The hiring platform, IrishJobs.ie, has published the results of its latest quarterly Jobs Index which highlights a growing stabilisation in the number of job vacancies available across the country. While the Index reveals 44% year-on-year growth in the number of jobs available, this is a deceleration of growth compared to the year-on-year figure for last quarter (86%).
While year-on-year numbers have slowed, jobs have increased by 3% quarter-on-quarter, and the overall volume of jobs available remains high, reflecting the continued normalisation of the economy. This is particularly clear when we see the growth level of over 700% for roles in the Tourism, Travel & Airlines sector. Meanwhile, there is a 130% year-on-year growth in the number of roles offering the option of remote work – another lasting impact of how the employment market has evolved over the last two years.
Commenting on results, Orla Moran, General Manager, IrishJobs.ie, said: “The IrishJobs Jobs Index is an important quarterly barometer that consistently gauges what is happening in the jobs market. Over the past year, the Index has reflected the variable nature of the pandemic and its role as a key driver of hiring surges across the country towards the end of last year.
“With the lifting of all public health restrictions earlier this year, the first Jobs Index of 2022 suggests some stabilisation in the market with the number of job vacancies levelling out compared to the high year-on-year growth we saw last quarter. That said, we are still seeing growth in job vacancies with an increase of 44% compared to this time last year. This shows that the market for employment remains strong for job seekers around the country and employers need to remain competitive to retain and recruit talent.”
Of the 30 sectors analysed in this quarter’s Index, 22 posted year-on-year increases in job vacancy creation in the first quarter of 2022, while 15 sectors posted quarterly increases in job vacancy creation.
Year on year, jobs have rebounded significantly in sectors worst hit by Covid-19, with Tourism, Travel & Airlines and Hotel & Catering displaying significant increases of 763% and 396% respectively.
Other sectors showing strong year-on-year growth in Q1 2022 include the Public Sector (+119%), Secretarial & Admin (+101%), HR & Recruitment (+98%), Security, Trades & General Services (+86%) and Construction, Architecture & Property (+71%). Every quarter, the largest increases in vacancies are evident in Environmental, Health and Safety (+68%), Legal (+39%) and Banking, Financial Services & Insurance (+25%).
Job Growth Outside Dublin
Meanwhile, a growing number of job vacancies are becoming available outside of Dublin.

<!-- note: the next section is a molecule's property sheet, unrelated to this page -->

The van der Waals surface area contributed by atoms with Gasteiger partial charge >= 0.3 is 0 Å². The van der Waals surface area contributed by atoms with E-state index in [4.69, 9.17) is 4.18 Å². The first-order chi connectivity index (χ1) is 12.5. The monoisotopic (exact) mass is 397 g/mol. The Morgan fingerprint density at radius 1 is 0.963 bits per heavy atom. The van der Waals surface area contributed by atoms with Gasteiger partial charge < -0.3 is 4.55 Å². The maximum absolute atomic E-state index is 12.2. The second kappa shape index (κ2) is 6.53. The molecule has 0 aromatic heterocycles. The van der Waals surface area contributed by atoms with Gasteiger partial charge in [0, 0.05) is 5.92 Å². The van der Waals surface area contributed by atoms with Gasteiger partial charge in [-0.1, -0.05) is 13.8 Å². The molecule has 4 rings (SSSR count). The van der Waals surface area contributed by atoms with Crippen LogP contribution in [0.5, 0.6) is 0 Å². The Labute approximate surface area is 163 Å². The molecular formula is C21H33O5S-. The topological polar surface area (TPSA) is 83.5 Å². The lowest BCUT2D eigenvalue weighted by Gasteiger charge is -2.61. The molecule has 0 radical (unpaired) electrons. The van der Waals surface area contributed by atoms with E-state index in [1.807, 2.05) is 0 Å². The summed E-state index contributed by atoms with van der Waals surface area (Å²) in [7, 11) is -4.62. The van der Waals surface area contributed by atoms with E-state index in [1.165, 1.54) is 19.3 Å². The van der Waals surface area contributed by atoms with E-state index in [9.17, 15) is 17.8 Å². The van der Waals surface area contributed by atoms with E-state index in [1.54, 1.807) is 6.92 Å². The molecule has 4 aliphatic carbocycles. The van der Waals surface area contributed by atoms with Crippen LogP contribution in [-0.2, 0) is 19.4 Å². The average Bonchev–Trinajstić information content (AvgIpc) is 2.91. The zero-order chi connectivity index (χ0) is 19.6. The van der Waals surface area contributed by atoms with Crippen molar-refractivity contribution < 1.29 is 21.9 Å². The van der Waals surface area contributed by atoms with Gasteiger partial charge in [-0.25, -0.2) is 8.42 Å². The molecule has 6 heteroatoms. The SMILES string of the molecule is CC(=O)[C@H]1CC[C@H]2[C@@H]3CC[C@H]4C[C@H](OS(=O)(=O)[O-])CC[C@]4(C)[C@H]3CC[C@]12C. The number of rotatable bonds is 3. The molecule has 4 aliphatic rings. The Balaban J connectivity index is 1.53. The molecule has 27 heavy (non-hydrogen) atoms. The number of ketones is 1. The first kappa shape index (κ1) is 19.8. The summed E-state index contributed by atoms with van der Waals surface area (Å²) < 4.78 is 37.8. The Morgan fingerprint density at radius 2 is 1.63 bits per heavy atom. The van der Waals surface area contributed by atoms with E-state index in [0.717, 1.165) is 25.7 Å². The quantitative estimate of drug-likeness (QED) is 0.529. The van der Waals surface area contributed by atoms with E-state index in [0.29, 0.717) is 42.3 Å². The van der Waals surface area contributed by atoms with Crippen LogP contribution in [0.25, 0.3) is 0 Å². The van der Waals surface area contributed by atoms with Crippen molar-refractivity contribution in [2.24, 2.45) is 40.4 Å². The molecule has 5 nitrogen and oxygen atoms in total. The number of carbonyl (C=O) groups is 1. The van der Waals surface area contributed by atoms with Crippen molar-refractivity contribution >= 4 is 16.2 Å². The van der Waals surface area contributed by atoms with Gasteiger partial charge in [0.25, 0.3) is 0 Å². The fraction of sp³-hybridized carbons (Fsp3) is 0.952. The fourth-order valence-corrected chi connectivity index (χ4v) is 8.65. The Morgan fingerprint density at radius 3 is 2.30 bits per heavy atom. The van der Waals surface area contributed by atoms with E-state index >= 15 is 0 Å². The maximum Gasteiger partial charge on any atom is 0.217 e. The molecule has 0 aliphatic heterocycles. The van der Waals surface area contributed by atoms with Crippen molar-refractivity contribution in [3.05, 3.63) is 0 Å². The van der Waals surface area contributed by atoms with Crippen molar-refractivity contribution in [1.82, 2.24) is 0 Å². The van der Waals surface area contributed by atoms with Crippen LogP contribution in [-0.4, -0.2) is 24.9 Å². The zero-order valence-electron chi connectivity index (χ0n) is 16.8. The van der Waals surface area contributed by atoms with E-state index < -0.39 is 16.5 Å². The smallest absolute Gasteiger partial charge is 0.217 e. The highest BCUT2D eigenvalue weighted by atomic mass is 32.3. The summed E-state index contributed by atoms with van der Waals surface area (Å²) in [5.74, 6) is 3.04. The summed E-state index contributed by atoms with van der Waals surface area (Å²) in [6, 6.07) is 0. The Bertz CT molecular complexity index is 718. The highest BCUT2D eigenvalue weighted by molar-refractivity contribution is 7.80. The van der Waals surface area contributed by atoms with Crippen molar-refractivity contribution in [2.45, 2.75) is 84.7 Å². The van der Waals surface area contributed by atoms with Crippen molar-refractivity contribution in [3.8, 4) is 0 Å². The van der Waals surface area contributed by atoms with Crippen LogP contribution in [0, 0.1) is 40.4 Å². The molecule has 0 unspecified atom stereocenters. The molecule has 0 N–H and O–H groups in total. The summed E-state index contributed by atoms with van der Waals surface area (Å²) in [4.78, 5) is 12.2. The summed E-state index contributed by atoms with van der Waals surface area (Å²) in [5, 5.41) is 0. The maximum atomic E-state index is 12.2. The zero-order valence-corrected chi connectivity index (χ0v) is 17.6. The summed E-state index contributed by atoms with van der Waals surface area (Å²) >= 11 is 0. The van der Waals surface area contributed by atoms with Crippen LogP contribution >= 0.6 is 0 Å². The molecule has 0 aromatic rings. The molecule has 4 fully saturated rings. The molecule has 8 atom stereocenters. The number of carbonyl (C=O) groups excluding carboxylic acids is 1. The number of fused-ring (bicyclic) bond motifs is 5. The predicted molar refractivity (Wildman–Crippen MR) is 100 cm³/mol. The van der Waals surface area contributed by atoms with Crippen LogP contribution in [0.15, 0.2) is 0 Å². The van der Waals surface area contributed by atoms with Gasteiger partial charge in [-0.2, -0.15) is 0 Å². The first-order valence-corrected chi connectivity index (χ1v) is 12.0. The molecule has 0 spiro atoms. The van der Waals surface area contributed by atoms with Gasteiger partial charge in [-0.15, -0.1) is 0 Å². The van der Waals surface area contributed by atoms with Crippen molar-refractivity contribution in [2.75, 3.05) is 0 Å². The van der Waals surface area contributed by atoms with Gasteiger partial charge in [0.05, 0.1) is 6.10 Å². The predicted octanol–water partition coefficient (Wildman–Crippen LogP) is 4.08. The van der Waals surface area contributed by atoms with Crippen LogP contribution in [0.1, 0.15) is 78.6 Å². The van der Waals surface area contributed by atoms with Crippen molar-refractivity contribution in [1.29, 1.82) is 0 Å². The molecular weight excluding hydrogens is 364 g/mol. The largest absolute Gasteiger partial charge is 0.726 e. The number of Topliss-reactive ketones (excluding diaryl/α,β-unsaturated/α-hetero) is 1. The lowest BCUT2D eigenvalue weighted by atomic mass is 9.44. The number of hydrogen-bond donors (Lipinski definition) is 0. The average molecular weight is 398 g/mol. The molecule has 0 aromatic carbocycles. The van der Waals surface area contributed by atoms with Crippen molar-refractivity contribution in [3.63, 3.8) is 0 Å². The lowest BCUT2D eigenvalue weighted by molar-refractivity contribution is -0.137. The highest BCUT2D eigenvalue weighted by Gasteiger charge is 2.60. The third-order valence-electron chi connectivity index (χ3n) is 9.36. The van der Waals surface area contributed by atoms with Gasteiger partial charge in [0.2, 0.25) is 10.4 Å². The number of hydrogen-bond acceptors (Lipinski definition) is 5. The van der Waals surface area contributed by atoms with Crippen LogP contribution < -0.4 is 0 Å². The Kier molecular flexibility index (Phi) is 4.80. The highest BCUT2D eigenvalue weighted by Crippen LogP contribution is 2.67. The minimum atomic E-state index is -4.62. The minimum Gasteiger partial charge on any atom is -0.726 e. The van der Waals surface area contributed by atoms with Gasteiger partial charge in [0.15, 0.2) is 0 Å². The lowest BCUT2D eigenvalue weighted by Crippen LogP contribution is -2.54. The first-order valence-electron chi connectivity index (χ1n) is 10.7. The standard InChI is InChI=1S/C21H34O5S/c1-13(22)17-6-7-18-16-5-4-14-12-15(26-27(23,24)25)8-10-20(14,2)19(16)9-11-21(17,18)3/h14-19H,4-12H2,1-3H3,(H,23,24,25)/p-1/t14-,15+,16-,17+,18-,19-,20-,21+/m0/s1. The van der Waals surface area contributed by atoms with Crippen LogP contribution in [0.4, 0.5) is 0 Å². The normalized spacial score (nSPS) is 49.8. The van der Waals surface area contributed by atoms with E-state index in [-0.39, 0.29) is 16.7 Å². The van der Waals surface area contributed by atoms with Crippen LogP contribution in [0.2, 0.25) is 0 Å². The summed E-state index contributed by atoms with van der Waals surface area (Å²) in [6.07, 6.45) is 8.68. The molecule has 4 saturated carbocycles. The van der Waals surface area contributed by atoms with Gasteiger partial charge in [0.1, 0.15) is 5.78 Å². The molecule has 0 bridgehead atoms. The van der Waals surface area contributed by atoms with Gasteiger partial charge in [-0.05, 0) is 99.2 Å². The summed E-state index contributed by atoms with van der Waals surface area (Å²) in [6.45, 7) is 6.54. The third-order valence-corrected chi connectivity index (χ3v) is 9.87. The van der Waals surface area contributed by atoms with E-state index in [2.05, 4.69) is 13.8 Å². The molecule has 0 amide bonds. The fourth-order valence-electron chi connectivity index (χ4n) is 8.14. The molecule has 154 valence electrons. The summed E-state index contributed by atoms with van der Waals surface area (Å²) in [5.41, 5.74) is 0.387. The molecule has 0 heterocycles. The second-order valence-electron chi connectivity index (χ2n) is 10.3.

While almost every county in Ireland, apart from three, experienced double or triple-digit year-on-year growth, Wicklow (+134%), Kilkenny (+129%), Kildare (+114%) and Carlow (+116%) saw the largest rise in the number of job vacancies, with vacancies in the capital of Dublin rising by +38% (+3% quarter-on-quarter).
“Today’s results show that it is still very much an employee’s market,” Orla Moran continued.
“HR departments will continue to have to work hard to fill key talent gaps in their organisation. One bit of good news for beleaguered recruiters is that, according to research carried out by iReach, 30% of people in March 2022 say they were looking to move jobs within the next 12 months compared to 23% of people surveyed in December 2021.
This period is being framed as the “Great Re-Evaluation” as employees assess their career options and consider what is important to them. We are also starting to see the impact of inflation, which the ESRI believe will run at an average of 6.7% for the year, and is likely to encourage employees to move jobs to try and attain higher salaries to keep pace with soaring consumer prices.
“This puts even more pressure on HR teams and employers to ensure they have the right strategies and internal resources in place to support their recruitment and retention ambitions in 2022.
“Inflation may, in time, replace Covid-19 and a better work-life balance as a key factor driving up the number of roles offering remote work, as people try to cut down on commuting and other costs associated with working from the office,” Moran added. “In fact, working from home vacancies continue to grow at a faster rate than overall vacancies.
“However, as the Great Re-Evaluation, impact of inflation and competition for the best talent continues, it’s clear that employers looking to attract and retain people in today’s market should continue to prioritise flexible working within their recruitment strategies in order to meet the evolving needs of existing employees and prospective candidates within their field.”
Article by [author-name] (c) Irish Tech News - Read full story here.